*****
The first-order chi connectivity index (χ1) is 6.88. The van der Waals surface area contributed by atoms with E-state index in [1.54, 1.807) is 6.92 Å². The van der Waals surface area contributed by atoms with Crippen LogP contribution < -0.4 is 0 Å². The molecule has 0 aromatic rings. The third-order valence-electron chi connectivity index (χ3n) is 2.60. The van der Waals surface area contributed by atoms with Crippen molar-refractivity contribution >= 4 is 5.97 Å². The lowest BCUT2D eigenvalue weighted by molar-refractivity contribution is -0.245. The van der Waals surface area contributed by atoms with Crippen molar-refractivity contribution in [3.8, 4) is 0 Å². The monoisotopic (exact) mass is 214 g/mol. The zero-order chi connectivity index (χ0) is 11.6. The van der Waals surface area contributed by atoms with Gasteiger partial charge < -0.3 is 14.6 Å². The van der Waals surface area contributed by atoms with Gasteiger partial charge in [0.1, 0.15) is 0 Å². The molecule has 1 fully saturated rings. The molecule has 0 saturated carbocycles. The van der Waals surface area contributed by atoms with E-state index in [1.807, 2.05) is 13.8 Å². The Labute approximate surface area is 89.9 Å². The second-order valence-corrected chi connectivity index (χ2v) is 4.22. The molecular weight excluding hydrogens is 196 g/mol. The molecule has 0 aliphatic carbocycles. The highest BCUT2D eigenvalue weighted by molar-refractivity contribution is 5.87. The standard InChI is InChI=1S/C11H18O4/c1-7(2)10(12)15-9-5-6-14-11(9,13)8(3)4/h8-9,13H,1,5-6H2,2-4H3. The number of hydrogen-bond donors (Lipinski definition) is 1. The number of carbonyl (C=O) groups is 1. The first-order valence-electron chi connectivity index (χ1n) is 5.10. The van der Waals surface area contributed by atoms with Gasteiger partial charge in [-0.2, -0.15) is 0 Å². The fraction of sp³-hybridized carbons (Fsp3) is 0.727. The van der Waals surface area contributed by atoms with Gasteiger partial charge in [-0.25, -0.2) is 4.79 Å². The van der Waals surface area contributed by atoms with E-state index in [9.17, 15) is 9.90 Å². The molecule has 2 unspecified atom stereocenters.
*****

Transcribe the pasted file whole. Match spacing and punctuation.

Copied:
The first-order chi connectivity index (χ1) is 6.88. The van der Waals surface area contributed by atoms with E-state index in [1.54, 1.807) is 6.92 Å². The van der Waals surface area contributed by atoms with Crippen LogP contribution < -0.4 is 0 Å². The molecule has 0 aromatic rings. The third-order valence-electron chi connectivity index (χ3n) is 2.60. The van der Waals surface area contributed by atoms with Crippen molar-refractivity contribution >= 4 is 5.97 Å². The lowest BCUT2D eigenvalue weighted by molar-refractivity contribution is -0.245. The van der Waals surface area contributed by atoms with Crippen molar-refractivity contribution in [3.8, 4) is 0 Å². The monoisotopic (exact) mass is 214 g/mol. The zero-order chi connectivity index (χ0) is 11.6. The van der Waals surface area contributed by atoms with Gasteiger partial charge < -0.3 is 14.6 Å². The van der Waals surface area contributed by atoms with Gasteiger partial charge in [0.1, 0.15) is 0 Å². The molecule has 1 fully saturated rings. The molecule has 0 saturated carbocycles. The van der Waals surface area contributed by atoms with E-state index in [1.807, 2.05) is 13.8 Å². The Labute approximate surface area is 89.9 Å². The second-order valence-corrected chi connectivity index (χ2v) is 4.22. The molecular weight excluding hydrogens is 196 g/mol. The molecule has 0 aliphatic carbocycles. The highest BCUT2D eigenvalue weighted by molar-refractivity contribution is 5.87. The standard InChI is InChI=1S/C11H18O4/c1-7(2)10(12)15-9-5-6-14-11(9,13)8(3)4/h8-9,13H,1,5-6H2,2-4H3. The number of hydrogen-bond donors (Lipinski definition) is 1. The number of carbonyl (C=O) groups is 1. The first-order valence-electron chi connectivity index (χ1n) is 5.10. The van der Waals surface area contributed by atoms with Gasteiger partial charge in [-0.2, -0.15) is 0 Å². The fraction of sp³-hybridized carbons (Fsp3) is 0.727. The van der Waals surface area contributed by atoms with Gasteiger partial charge in [-0.25, -0.2) is 4.79 Å². The van der Waals surface area contributed by atoms with E-state index in [9.17, 15) is 9.90 Å². The molecule has 2 unspecified atom stereocenters.